Everyone who is involved in evo psych research should be required to do a second degree in sociology first. There, I said it. The wild leaps to hormonal causes and selection during some unspecified "caveman era" are embarrassing, especially to anyone who's studying evolution for real.
antigone — May 19, 2010
I find it interesting that so few women picked pink, yet the "girl version" of everything is ALWAYS pink or maybe lavender. This is especially true of young children. It's hard to find any female-gendered products for babies and little girls that are green or blue.
I don't think blue or green are particularly masculine, unless we're talking about babies, but it depends on the shade. Anyway, I think it's natural to like green and blue as these are the colors which form the backdrop in nature.
Mindy — May 19, 2010
If you want an actually interesting look at differences in people's perceptions of color, check out the survey results from XKCD's poll: http://blag.xkcd.com
Umlud — May 19, 2010
The sample population was undergraduates. I wonder how these researchers controlled for university colors. For example, if you were to walk around the University of Michigan campus during the regular term, you would find a lot of yellow and blue (the colors of the university). One would see similar color associations at other campuses.
If the study was done at Minot State University, that could go some way to explaining the green (Minot State's colors are red and green).
queenstuss — May 19, 2010
I wonder also about the psychology of colour - do more people like blue because it's more calming? I don't know if that's the case, but is there something that makes certain colours more attractive than others?
Brenda — May 19, 2010
IMO, these "female humans prefer pink" conclusions fall down, once you look back only 100 years and see several publications in English advising that boy babies should be in pink and girl babies in blue.
The gendering of colours is cultural, it changes, and we're all soaking in it.
I have 2 boys ages 5 and 2. I would like to dress them up in a combined theme. Any ideas? | couple dress up games — May 20, 2010
[...] What Explains Differences in Color Preference by Sex … [...]
thisdesertlife — May 20, 2010
The cheese, however, does.
May — May 21, 2010
Aren't many men color blind?
n — May 23, 2010
i've read that blue and green are the colors most humans prefer as they are the color of the sky,many bodies of water and most plantlife
i always say that men LOVE pink,lace,satin and ribbons thats why women wear it. it doesnt reflect our tastes so much as it does those of the gender we're expected to attract
Brianna G — May 23, 2010
My interpretation: Blue and green are interpreted as calming, relaxing, and unoffensive colors in our culture. They are thus very popular with both genders in Western, American culture-- something reflected in everything from cars and the color we paint our walls to school and team colors.
However, men are more inclined to cling to gender norms and want to have the masculine color, blue-- they may also care less, and pick blue because they don't have a favorite color and it's a popular color, while women are encouraged to care about colors and shades from a young age and thus are less likely to go with the default.
An informal survey of my friends reveals that most of them interpret blue as the most common favorite color, so maybe guys were thinking "I guess I like blue, everyone likes blue."
GKK — June 1, 2013
Most mammals are red-green colour-blind. They don't see red. Except for great apes. And some new world monkeys, but only the female ones. Male humans are often red-green colour-blind, and there's evidence that a great many of them are sort of colour deficient in that way, seeing fewer shades of reds, and fewer shades in general.
If you told me you were doing this study I would have hypothesized, based on this information about mammalian colour-vision, that you would find that women have a wider variety of favourite colours and that men more rarely have a favourite colour that includes reddish tones. Which is exactly what you got. I would speculate that pinks and purples look less interesting to men.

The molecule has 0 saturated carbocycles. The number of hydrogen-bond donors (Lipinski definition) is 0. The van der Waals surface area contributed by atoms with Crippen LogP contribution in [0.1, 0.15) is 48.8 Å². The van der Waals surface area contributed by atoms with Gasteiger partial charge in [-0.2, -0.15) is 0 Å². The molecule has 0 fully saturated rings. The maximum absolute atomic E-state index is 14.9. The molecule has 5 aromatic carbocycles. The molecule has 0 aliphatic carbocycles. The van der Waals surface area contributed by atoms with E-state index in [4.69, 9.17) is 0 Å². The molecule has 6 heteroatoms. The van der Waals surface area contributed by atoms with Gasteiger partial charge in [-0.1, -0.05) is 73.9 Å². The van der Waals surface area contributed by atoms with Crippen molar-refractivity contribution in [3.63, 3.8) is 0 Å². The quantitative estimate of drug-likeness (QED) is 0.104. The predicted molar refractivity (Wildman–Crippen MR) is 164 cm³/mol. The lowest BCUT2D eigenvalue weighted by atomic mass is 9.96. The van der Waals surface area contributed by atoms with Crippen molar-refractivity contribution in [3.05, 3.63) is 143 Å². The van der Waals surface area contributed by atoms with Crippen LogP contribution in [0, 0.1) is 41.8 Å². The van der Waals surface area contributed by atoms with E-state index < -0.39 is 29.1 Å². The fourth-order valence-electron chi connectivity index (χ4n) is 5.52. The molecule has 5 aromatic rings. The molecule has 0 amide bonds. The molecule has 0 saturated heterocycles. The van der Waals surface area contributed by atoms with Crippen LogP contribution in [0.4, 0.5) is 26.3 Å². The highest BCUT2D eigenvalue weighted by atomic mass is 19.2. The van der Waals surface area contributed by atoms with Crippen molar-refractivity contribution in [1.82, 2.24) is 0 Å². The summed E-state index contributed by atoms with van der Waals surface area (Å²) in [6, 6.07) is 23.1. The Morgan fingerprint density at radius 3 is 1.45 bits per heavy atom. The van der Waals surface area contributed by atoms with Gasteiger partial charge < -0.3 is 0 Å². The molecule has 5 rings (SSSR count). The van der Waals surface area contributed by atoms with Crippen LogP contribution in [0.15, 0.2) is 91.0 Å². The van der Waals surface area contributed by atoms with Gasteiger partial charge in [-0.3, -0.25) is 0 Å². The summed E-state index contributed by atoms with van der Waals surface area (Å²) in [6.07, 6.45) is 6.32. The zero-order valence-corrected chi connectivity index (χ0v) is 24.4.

(My childhood dog showed a marked colour preference for blue. If you put a red or pink scarf on him, he'd take it off and bury it. If you put a blue one on, he'd look enormously pleased and leave it on. Blue and lemon-yellow look bright and colourful to dogs. Reds and pinks probably look like muddy greens and mustard colours, depending on the shade. I didn't know that at the time. Now I have the amusing realization that my dog was actually rejecting reds and pinks because they didn't look vivid, while I reject them because they are too vivid.)
Thomas U. Torp — June 6, 2014
Reading the evo-psych explanation, I wonder how they'd interpret answers if they could sample the colour preferences of a group of ancient Greeks - living in a civilization which didn't even have a word for "blue".
ghjfdjcgb dtu.c — February 18, 2015
paul schaefer — November 20, 2015
The data as presented in the post supports neither explanation. My interpretation would be that slightly more men than women like blue and slightly more women than men like pink.
elcalebo — November 21, 2015
Their explanation that this is likely to be neurohormonally caused also implies that it's not socially caused. But they aren't able to eliminate this factor because they don't treat it as a variable, because they don't really vary it ("a large sample of North American college students" in or around 2001 only includes societies that match your description e.g. blue gendered masculine, femininity devalued etc.). To deny the influence of a factor that you didn't actually test for is bad science, whatever discipline you're in.
Sakis Aralikis — November 24, 2015
Actually, based on the evidence from this study, the only interpretation that can be provided is that there may be some factors that produce slight differences in colour preference between male and female North American college students. There is nothing in the study that suggests a link with neither culture and social environment nor biology or genetics.
Mordicai — November 27, 2015
When all you have is a hammer...
This is a great example of why liberal arts requirements at colleges are important. You've got to fill your tool box with all kinds of paradigms.
Darth Vader — October 15, 2018
This varies by culture. Some colors are preferred by different cultures. Where did this survey/data come from
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Anonymous — January 14, 2020
HI — January 14, 2020